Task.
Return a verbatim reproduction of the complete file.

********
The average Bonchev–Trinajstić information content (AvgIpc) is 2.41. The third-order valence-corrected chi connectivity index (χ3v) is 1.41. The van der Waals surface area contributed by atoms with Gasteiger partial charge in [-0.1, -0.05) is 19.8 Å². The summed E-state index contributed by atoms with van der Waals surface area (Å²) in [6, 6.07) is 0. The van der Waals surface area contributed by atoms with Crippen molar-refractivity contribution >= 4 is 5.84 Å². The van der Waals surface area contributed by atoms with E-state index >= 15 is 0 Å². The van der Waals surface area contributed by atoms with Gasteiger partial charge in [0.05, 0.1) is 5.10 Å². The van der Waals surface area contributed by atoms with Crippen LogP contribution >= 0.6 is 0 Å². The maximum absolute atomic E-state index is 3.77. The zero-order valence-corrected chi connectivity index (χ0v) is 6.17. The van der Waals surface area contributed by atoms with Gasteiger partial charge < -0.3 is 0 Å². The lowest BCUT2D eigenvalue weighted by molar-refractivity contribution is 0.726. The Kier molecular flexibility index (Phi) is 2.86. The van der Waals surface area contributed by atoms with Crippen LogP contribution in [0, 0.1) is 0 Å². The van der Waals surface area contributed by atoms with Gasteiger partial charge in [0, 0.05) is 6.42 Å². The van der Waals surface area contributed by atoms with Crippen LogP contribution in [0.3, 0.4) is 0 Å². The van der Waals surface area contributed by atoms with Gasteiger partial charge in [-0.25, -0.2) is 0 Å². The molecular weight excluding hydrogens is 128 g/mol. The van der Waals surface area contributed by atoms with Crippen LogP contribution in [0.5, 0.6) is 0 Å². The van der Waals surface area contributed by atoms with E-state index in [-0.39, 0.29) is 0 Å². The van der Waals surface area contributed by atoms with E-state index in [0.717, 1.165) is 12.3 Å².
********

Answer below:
The average Bonchev–Trinajstić information content (AvgIpc) is 2.41. The third-order valence-corrected chi connectivity index (χ3v) is 1.41. The van der Waals surface area contributed by atoms with Gasteiger partial charge in [-0.1, -0.05) is 19.8 Å². The summed E-state index contributed by atoms with van der Waals surface area (Å²) in [6, 6.07) is 0. The van der Waals surface area contributed by atoms with Crippen molar-refractivity contribution >= 4 is 5.84 Å². The van der Waals surface area contributed by atoms with E-state index >= 15 is 0 Å². The van der Waals surface area contributed by atoms with Gasteiger partial charge in [0.05, 0.1) is 5.10 Å². The van der Waals surface area contributed by atoms with Crippen LogP contribution >= 0.6 is 0 Å². The maximum absolute atomic E-state index is 3.77. The zero-order valence-corrected chi connectivity index (χ0v) is 6.17. The van der Waals surface area contributed by atoms with Gasteiger partial charge < -0.3 is 0 Å². The lowest BCUT2D eigenvalue weighted by molar-refractivity contribution is 0.726. The Kier molecular flexibility index (Phi) is 2.86. The van der Waals surface area contributed by atoms with Crippen LogP contribution in [0, 0.1) is 0 Å². The van der Waals surface area contributed by atoms with Gasteiger partial charge in [0, 0.05) is 6.42 Å². The van der Waals surface area contributed by atoms with Crippen LogP contribution in [0.3, 0.4) is 0 Å². The van der Waals surface area contributed by atoms with Gasteiger partial charge in [-0.25, -0.2) is 0 Å². The molecular weight excluding hydrogens is 128 g/mol. The van der Waals surface area contributed by atoms with Crippen LogP contribution in [0.5, 0.6) is 0 Å². The van der Waals surface area contributed by atoms with E-state index in [-0.39, 0.29) is 0 Å². The van der Waals surface area contributed by atoms with E-state index in [0.717, 1.165) is 12.3 Å².